Belfast Telegraph

Families reject pub killings report

Relatives of six men murdered by loyalist paramilitaries in Northern Ireland have rejected the findings of a fresh report into the massacre and accused police of colluding with the killers.

They believe that detectives' inquiries into the 1994 Loughinisland pub shootings were impeded by the force's desire to protect its informers within the ranks of the Ulster Volunteer Force (UVF).

The report by Police Ombudsman Al Hutchinson identified failings in the police investigation following its disposal of the getaway car and the loss of some evidence but said there was insufficient evidence of collusion.

Moira Casement, a niece of one of the oldest people killed during the Troubles, disputed this, saying: "We feel that anyone who looks at the overwhelming evidence in this case with an open heart could come to no other conclusion than that there was collusion in the murder of our loved ones."

Her uncle Barney Green, 87, died in the shooting at the Heights Bar in rural Co Down. The pub was sprayed indiscriminately by UVF gunmen with bullets - six were killed and five injured. The victims had been watching the Republic of Ireland play Italy in a World Cup match.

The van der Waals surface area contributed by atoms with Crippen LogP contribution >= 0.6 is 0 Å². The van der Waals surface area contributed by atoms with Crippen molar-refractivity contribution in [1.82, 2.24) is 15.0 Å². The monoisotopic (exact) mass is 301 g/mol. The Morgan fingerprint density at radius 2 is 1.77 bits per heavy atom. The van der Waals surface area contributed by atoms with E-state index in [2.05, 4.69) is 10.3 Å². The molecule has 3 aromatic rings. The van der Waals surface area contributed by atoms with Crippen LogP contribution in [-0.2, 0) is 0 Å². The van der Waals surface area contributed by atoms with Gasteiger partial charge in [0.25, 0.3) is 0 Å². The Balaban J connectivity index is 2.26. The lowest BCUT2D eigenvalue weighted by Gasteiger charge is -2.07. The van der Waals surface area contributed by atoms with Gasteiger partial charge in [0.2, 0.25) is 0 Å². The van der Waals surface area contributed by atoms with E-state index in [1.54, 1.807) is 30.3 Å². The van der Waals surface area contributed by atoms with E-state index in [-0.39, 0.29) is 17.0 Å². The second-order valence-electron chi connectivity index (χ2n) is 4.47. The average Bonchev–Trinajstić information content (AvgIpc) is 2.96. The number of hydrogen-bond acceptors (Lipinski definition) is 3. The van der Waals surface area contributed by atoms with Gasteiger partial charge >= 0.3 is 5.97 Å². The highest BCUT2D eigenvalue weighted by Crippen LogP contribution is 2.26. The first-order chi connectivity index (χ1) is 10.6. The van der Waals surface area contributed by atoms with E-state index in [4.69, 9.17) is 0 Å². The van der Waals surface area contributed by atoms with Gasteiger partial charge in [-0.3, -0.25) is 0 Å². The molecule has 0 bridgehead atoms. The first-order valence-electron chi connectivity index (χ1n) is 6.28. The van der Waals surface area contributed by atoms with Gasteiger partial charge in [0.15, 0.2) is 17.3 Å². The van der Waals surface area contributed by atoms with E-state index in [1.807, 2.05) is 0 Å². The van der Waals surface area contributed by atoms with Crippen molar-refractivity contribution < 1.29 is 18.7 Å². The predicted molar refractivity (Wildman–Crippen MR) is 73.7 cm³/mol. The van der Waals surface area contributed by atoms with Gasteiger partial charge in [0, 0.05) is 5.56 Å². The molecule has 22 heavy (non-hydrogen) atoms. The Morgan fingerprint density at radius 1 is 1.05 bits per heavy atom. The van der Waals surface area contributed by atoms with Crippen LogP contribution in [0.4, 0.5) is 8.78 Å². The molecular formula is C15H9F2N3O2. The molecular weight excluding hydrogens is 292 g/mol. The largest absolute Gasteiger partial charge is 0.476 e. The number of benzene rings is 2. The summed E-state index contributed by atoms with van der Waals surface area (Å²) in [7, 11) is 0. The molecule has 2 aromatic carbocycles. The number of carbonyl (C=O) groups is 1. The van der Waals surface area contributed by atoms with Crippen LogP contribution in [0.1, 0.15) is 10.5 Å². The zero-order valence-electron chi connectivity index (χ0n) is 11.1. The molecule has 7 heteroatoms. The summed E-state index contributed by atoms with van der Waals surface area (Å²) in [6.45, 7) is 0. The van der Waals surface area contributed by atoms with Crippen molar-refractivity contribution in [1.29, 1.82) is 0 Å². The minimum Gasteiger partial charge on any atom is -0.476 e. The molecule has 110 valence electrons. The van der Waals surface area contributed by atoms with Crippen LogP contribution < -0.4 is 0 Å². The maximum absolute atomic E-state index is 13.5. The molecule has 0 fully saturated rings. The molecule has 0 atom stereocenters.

The others who died were Adrian Rogan, 34, Malcolm Jenkinson, 53, Daniel McCreanor, 59, Patrick O'Hare, 35, and Eamon Byrne, 39.

The ombudsman said the disposal of the getaway car from a police station 10 months after the incident should not have taken place without the permission of murder detectives.

He also examined an allegation that a serving police officer had been involved in storing vehicles used in the attack and that he had passed on details of a witness in the investigation to a member of the public. Both matters were investigated and no action was taken against the police officers.

He added that police had demonstrated significant efforts to arrest suspects but failed to communicate effectively with victims. He made three recommendations to improve the police investigation, which the force accepted.

A police spokesman said: "There is a great sadness and frustration for all of us in policing that those responsible for this horrific crime have never been brought to justice. An ongoing serious crime review will seek to re-establish direct lines of communication with the families."


From Belfast Telegraph